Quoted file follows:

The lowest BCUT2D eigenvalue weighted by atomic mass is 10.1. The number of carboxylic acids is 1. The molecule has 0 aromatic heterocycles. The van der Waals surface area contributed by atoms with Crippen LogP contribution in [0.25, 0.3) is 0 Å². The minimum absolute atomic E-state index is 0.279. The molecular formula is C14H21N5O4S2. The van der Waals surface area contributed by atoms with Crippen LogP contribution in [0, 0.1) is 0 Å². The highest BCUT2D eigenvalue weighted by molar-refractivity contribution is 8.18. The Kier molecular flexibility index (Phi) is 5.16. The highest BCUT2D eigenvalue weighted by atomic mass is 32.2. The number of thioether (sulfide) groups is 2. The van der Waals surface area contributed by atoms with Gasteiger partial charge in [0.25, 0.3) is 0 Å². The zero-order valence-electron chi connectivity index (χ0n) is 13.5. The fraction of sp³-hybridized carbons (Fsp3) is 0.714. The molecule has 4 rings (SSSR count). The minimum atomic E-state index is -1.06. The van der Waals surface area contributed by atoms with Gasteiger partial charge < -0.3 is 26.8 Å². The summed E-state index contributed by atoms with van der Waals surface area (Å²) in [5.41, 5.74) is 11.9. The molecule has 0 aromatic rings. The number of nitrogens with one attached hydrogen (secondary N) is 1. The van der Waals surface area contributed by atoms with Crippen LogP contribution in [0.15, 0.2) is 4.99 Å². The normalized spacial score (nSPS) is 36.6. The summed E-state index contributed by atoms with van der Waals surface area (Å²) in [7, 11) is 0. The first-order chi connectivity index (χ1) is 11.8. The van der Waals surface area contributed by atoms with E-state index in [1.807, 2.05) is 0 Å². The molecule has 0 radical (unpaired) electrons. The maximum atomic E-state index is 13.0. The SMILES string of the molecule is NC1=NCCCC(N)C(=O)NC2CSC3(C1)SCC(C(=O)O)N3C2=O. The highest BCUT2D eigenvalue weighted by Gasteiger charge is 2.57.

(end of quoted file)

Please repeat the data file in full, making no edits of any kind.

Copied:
The lowest BCUT2D eigenvalue weighted by atomic mass is 10.1. The number of carboxylic acids is 1. The molecule has 0 aromatic heterocycles. The van der Waals surface area contributed by atoms with Crippen LogP contribution in [0.25, 0.3) is 0 Å². The minimum absolute atomic E-state index is 0.279. The molecular formula is C14H21N5O4S2. The van der Waals surface area contributed by atoms with Crippen LogP contribution in [0, 0.1) is 0 Å². The highest BCUT2D eigenvalue weighted by molar-refractivity contribution is 8.18. The Kier molecular flexibility index (Phi) is 5.16. The highest BCUT2D eigenvalue weighted by atomic mass is 32.2. The number of thioether (sulfide) groups is 2. The van der Waals surface area contributed by atoms with Gasteiger partial charge in [0.25, 0.3) is 0 Å². The zero-order valence-electron chi connectivity index (χ0n) is 13.5. The fraction of sp³-hybridized carbons (Fsp3) is 0.714. The molecule has 4 rings (SSSR count). The minimum atomic E-state index is -1.06. The van der Waals surface area contributed by atoms with Gasteiger partial charge < -0.3 is 26.8 Å². The summed E-state index contributed by atoms with van der Waals surface area (Å²) in [5.41, 5.74) is 11.9. The molecule has 0 aromatic rings. The number of nitrogens with one attached hydrogen (secondary N) is 1. The van der Waals surface area contributed by atoms with Crippen LogP contribution in [0.15, 0.2) is 4.99 Å². The normalized spacial score (nSPS) is 36.6. The summed E-state index contributed by atoms with van der Waals surface area (Å²) in [7, 11) is 0. The first-order chi connectivity index (χ1) is 11.8. The van der Waals surface area contributed by atoms with E-state index in [1.807, 2.05) is 0 Å². The molecule has 0 radical (unpaired) electrons. The maximum atomic E-state index is 13.0. The SMILES string of the molecule is NC1=NCCCC(N)C(=O)NC2CSC3(C1)SCC(C(=O)O)N3C2=O. The highest BCUT2D eigenvalue weighted by Gasteiger charge is 2.57.